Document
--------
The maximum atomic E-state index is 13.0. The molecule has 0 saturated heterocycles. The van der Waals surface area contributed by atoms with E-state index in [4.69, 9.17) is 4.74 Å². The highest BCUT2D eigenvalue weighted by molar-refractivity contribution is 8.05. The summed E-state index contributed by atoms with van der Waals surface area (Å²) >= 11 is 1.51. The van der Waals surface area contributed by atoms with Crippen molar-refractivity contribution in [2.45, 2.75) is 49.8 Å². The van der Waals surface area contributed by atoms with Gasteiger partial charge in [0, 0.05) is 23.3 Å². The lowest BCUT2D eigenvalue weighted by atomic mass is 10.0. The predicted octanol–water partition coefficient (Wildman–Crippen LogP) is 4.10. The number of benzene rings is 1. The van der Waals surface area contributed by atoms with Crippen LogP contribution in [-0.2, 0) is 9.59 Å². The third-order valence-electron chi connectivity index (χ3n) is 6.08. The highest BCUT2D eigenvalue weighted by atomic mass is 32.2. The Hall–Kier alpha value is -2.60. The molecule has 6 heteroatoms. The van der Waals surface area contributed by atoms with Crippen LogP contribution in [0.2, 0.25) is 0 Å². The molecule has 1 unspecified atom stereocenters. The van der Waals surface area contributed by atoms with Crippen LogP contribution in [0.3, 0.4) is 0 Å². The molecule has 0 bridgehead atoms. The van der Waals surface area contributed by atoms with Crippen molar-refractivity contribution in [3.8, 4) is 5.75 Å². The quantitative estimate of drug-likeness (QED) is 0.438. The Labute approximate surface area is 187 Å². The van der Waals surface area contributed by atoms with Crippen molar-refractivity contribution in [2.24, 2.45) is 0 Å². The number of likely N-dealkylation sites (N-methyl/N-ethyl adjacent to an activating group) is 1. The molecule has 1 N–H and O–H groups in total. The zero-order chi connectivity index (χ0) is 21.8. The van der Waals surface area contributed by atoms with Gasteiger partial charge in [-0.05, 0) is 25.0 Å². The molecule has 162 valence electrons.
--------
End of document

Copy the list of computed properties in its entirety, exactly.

The maximum atomic E-state index is 13.0. The molecule has 0 saturated heterocycles. The van der Waals surface area contributed by atoms with E-state index in [4.69, 9.17) is 4.74 Å². The highest BCUT2D eigenvalue weighted by molar-refractivity contribution is 8.05. The summed E-state index contributed by atoms with van der Waals surface area (Å²) >= 11 is 1.51. The van der Waals surface area contributed by atoms with Crippen molar-refractivity contribution in [2.45, 2.75) is 49.8 Å². The van der Waals surface area contributed by atoms with Gasteiger partial charge in [0, 0.05) is 23.3 Å². The lowest BCUT2D eigenvalue weighted by atomic mass is 10.0. The predicted octanol–water partition coefficient (Wildman–Crippen LogP) is 4.10. The number of benzene rings is 1. The van der Waals surface area contributed by atoms with Crippen LogP contribution in [-0.2, 0) is 9.59 Å². The third-order valence-electron chi connectivity index (χ3n) is 6.08. The highest BCUT2D eigenvalue weighted by atomic mass is 32.2. The Hall–Kier alpha value is -2.60. The molecule has 6 heteroatoms. The van der Waals surface area contributed by atoms with Crippen LogP contribution in [0.2, 0.25) is 0 Å². The molecule has 1 unspecified atom stereocenters. The van der Waals surface area contributed by atoms with Crippen LogP contribution in [0.3, 0.4) is 0 Å². The molecule has 0 bridgehead atoms. The van der Waals surface area contributed by atoms with Crippen molar-refractivity contribution in [3.8, 4) is 5.75 Å². The quantitative estimate of drug-likeness (QED) is 0.438. The Labute approximate surface area is 187 Å². The van der Waals surface area contributed by atoms with Crippen molar-refractivity contribution in [2.24, 2.45) is 0 Å². The number of likely N-dealkylation sites (N-methyl/N-ethyl adjacent to an activating group) is 1. The molecule has 1 N–H and O–H groups in total. The zero-order chi connectivity index (χ0) is 21.8. The van der Waals surface area contributed by atoms with Gasteiger partial charge in [-0.05, 0) is 25.0 Å². The molecule has 162 valence electrons.